Skip to Content

Provo continues 'year of transportation' with e-scooter launch

Kaitlin Snow, David Sullivan and Tiffani Barth ride Spin e-scooters in Provo on Thursday, Aug. 8, 2019. Kristin Murphy, Deseret News
Jorge Gil rides a Spin e-scooter in Provo on Thursday, Aug. 8, 2019. Kristin Murphy, Deseret News
Doug Pledger rides a Spin e-scooter in Provo on Thursday, Aug. 8, 2019. Kristin Murphy, Deseret News
Doug Pledger rides a Spin e-scooter in Provo on Thursday, Aug. 8, 2019. Kristin Murphy, Deseret News
Doug Pledger downloads the app to ride a Spin e-scooter in Provo on Thursday, Aug. 8, 2019. Kristin Murphy, Deseret News
Carlos Rodriguez and Jorge Gil ride Spin e-scooters in Provo on Thursday, Aug. 8, 2019. Kristin Murphy, Deseret News
Duncan Beutler tries to figure out how to ride a Spin e-scooter in Provo on Thursday, Aug. 8, 2019. Kristin Murphy, Deseret News
Edwin Deavila and Jorge Gil ride Spin e-scooters in Provo on Thursday, Aug. 8, 2019. Kristin Murphy, Deseret News
Alejandro Benjamin rides a Spin e-scooter in Provo on Thursday, Aug. 8, 2019. Kristin Murphy, Deseret News

PROVO — It isn't quite planes, trains and automobiles, but this Utah County city is having a banner year for all things transit and, on Thursday, added rentable electric scooters to the menu of transportation options.

Provo Mayor Michelle Kaufusi said the scooters, which cost $1 to unlock and 15 cents per minute of use, are arriving in the fast-growing community just as a new bus rapid transit line celebrates its first year of service and a planned expansion of the Provo airport nears its kickoff.

Jorge Gil rides a Spin e-scooter in Provo on Thursday, Aug. 8, 2019.

Kristin Murphy, Deseret News

Jorge Gil rides a Spin e-scooter in Provo on Thursday, Aug. 8, 2019.

"2019 has been the year of transportation for Provo with the completion of Utah Valley Express and the expansion announcement at the airport," Kaufusi said in a statement. "Now we're launching a one-year trial of a scooter share program to add a micro-mobility option to our comprehensive multi-modal city transportation plan, all designed to manage traffic congestion as we grow and develop as a city."

Kaufusi said the city opted for an intermediary administrative entity, Zagster, that will oversee how the new Spin scooter system is managed. That decision, she said, was motivated by the need to ensure resident concerns were addressed and avoid some of the issues that have arisen in other communities hosting so-called micromobility systems that include rentable scooters, bicycles and electric bicycles.

Those issues have ranged from stringent regulations to outright bans of the vehicles and, in a few instances, adversarial court battles. She also noted the 200 vehicle system is on a one-year provisional contract that could be either upgraded or eliminated, depending on how things work out.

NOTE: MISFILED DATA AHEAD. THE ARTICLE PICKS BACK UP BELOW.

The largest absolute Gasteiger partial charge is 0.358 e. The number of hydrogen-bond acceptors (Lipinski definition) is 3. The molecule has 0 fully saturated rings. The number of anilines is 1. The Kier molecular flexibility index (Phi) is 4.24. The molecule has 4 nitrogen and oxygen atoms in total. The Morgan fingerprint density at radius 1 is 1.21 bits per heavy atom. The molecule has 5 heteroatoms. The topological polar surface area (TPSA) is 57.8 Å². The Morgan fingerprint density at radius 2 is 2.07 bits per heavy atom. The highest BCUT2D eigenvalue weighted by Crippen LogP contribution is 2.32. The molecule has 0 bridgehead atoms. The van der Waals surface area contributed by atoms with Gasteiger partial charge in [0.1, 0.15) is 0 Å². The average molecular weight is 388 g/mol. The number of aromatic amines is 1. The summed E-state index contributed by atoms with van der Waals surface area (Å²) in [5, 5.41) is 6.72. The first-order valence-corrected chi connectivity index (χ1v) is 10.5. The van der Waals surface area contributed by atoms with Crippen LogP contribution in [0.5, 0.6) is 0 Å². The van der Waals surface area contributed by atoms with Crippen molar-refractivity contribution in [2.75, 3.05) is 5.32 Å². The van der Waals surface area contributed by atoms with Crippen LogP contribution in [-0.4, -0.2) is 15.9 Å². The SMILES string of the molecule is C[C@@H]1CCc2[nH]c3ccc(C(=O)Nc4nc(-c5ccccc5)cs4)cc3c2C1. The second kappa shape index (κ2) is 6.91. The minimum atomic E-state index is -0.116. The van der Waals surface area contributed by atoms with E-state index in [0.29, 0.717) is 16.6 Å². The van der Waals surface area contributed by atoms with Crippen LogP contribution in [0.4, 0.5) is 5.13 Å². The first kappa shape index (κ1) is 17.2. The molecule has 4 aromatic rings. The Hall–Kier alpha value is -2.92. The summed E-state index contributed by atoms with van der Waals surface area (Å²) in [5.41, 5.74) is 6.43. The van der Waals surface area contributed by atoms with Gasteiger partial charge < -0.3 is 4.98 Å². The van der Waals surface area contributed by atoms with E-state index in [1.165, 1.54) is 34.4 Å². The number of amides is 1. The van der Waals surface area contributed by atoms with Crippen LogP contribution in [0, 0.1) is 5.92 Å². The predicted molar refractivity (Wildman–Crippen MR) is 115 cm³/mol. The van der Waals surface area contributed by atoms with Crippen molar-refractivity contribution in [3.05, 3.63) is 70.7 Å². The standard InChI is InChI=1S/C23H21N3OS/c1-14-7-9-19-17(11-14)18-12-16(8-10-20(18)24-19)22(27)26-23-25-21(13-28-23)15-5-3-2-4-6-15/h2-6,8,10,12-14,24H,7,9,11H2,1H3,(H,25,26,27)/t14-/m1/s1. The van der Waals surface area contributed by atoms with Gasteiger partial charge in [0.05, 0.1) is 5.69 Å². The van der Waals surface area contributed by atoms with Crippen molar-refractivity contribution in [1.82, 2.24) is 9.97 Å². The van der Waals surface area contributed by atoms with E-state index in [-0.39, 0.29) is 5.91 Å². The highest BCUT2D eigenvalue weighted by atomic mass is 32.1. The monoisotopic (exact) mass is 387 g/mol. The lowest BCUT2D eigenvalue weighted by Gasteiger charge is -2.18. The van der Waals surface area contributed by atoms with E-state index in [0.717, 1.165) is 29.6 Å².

"People have watched in other places and seen the good, the bad and the ugly," Kaufusi said. "We wanted to limit the number of scooters and keep the operation within our regulations, including sidewalk restrictions. Bringing Zagster in has allowed us to keep the controls we wanted to see."

The mayor also noted the scooters will not be allowed on the BYU campus and Zagster, in partnership with Spin, was able to create a geo-fencing system that disables the scooters once they cross into campus. Kaufusi said parking areas near the campus boundaries have been established to help accommodate students, staff and visitors who ride to the school.

Doug Pledger rides a Spin e-scooter in Provo on Thursday, Aug. 8, 2019.

Kristin Murphy, Deseret News

Doug Pledger rides a Spin e-scooter in Provo on Thursday, Aug. 8, 2019.

For David Sullivan and his 7-year-old daughter Charlotte, the scooters added an extra element of fun to a father-daughter work day. Sullivan and his daughter, along with a group of colleagues, jumped on scooters for a ride to have lunch at a restaurant about six blocks from his downtown office. He said the new two-wheelers probably don't fit into his daily commute, but he likes the new option for making short connections around Provo.

"It's hard not to just smile when you get on and twist the throttle for the first time," Sullivan said. "I do think, as I run around town, I'll ask myself, 'Should I take a scooter instead of my car?'"

Kaufusi said plans are also in place to bring a bikeshare program to Provo and she expects the new program, a docked system where the bikes are parked in permanent locations and available for short-term rentals, will be installed next January.

Zagster CEO Dan Grossman, whose company is overseeing another scooter program that launched in St. George this spring, said he expects the Provo scooters to find a receptive audience.

"Provo is a beautiful city with breathtaking views — and it should be enjoyed out of a motor vehicle whenever possible," Grossman said in a statement. "We applaud Provo's efforts in launching this scooter-share program and are excited to get the bikeshare launched later this year.

"We expect the market will have similar adoption to St. George, where we launched 400 scooters back in March and experienced 13,000 rides over the first month of that program."

Kaufusi said she sees the scooters and upcoming bikeshare systems, both of which operate from easy to use smartphone apps, as viable options to help solve first-mile/last-mile issues for public transit users as well as a way to help the city make inroads on traffic congestion and air quality issues.

And, she added, a scooter or bike ride is a great way to enjoy all that Provo has to offer.

Edwin Deavila and Jorge Gil ride Spin e-scooters in Provo on Thursday, Aug. 8, 2019.

Kristin Murphy, Deseret News

Edwin Deavila and Jorge Gil ride Spin e-scooters in Provo on Thursday, Aug. 8, 2019.